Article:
Titel: Moral Progress for Evolved Rational Creatures
Autor: William J. FitzPatrick
Allen Buchanan and Russell Powell have developed a rich ‘biocultural theory’ of the nature and causes of moral progress (and regress) for human beings conceived as evolved rational creatures with a nature characterized by ‘adaptive plasticity’. They characterize their theory as a thoroughly naturalistic account of moral progress, while bracketing various questions in moral theory and metaethics in favor of focusing on a certain range of more scientifically tractable questions under some stipulated moral and metaethical assumptions. While I am very much in agreement with the substance of their project, I wish to query and raise some difficulties for the way it is framed, particularly in connection with the claim of naturalism. While their project is clearly naturalistic in certain senses, it is far from clear that it is so in others that are of particular interest in moral philosophy, and these issues need to be more carefully sorted out. For everything that has been argued in the book, the theory on offer may be only a naturalistic component of a larger theory that must ultimately be non-naturalistic in order to deliver the robust sort of account that is desired. Indeed, there are significant metaethical reasons for believing this to be the case. Moreover, if it turns out that some of the assumptions upon which their theory relies require a non-naturalist metaethics (positing irreducibly evaluative or normative properties and facts) then even the part of the theory that might have seemed most obviously naturalistic, i.e., the explanation of how changes in moral belief and behavior have come about, may actually require some appeal to non-naturalistic elements in the end.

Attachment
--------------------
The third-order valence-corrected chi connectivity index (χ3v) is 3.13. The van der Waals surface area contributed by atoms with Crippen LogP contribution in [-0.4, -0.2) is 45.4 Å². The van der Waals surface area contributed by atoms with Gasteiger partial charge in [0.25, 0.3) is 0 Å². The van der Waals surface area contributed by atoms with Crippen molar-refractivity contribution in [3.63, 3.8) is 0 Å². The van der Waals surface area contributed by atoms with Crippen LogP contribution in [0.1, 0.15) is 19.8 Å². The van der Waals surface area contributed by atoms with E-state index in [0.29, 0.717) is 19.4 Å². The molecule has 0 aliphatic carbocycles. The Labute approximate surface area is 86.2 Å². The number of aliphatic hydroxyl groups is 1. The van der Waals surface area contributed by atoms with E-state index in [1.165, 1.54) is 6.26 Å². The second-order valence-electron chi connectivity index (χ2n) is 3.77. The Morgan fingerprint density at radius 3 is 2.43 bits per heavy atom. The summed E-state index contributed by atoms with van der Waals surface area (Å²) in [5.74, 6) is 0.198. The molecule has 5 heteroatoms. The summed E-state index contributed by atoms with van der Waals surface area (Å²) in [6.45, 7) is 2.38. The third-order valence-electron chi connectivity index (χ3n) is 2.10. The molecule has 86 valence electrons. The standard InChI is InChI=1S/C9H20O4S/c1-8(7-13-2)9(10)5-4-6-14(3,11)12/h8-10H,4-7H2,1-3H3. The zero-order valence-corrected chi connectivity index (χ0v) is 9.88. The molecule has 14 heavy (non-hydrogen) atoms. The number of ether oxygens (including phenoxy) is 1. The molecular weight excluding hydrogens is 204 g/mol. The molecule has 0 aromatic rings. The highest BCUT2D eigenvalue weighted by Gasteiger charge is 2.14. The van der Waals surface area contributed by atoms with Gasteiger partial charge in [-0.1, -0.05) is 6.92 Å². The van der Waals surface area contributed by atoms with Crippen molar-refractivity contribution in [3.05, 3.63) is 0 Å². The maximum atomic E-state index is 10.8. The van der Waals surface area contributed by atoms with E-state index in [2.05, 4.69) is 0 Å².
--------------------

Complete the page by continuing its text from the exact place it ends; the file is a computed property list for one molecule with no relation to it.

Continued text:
Titel: Reply to Comments
Autor: Allen Buchanan and Russell Powell
Commentators on The Evolution of Moral Progress: A Biocultural Theory raise a number of metaethical and moral concerns with our analysis, as well as some complaints regarding how we have interpreted and made use of the contemporary evolutionary and social sciences of morality. Some commentators assert that one must already presuppose a moral theory before one can even begin to theorize moral progress; others query whether the shift toward greater inclusion is really a case of moral progress, or whether our theory can be properly characterized as naturalistic’. Other commentators worry that we have uncritically accepted the prevailing evolutionary explanation of morality, even though it gives short shrift to the role of women or presupposes an oversimplified view of the environment in which the core elements of human moral psychology are thought to have congealed. Another commentator laments that we did not make more extensive use of data from the social sciences. In this reply, we engage with all of these constructive criticisms and show that although some of them arewell taken, none undermine the core thesis of our book.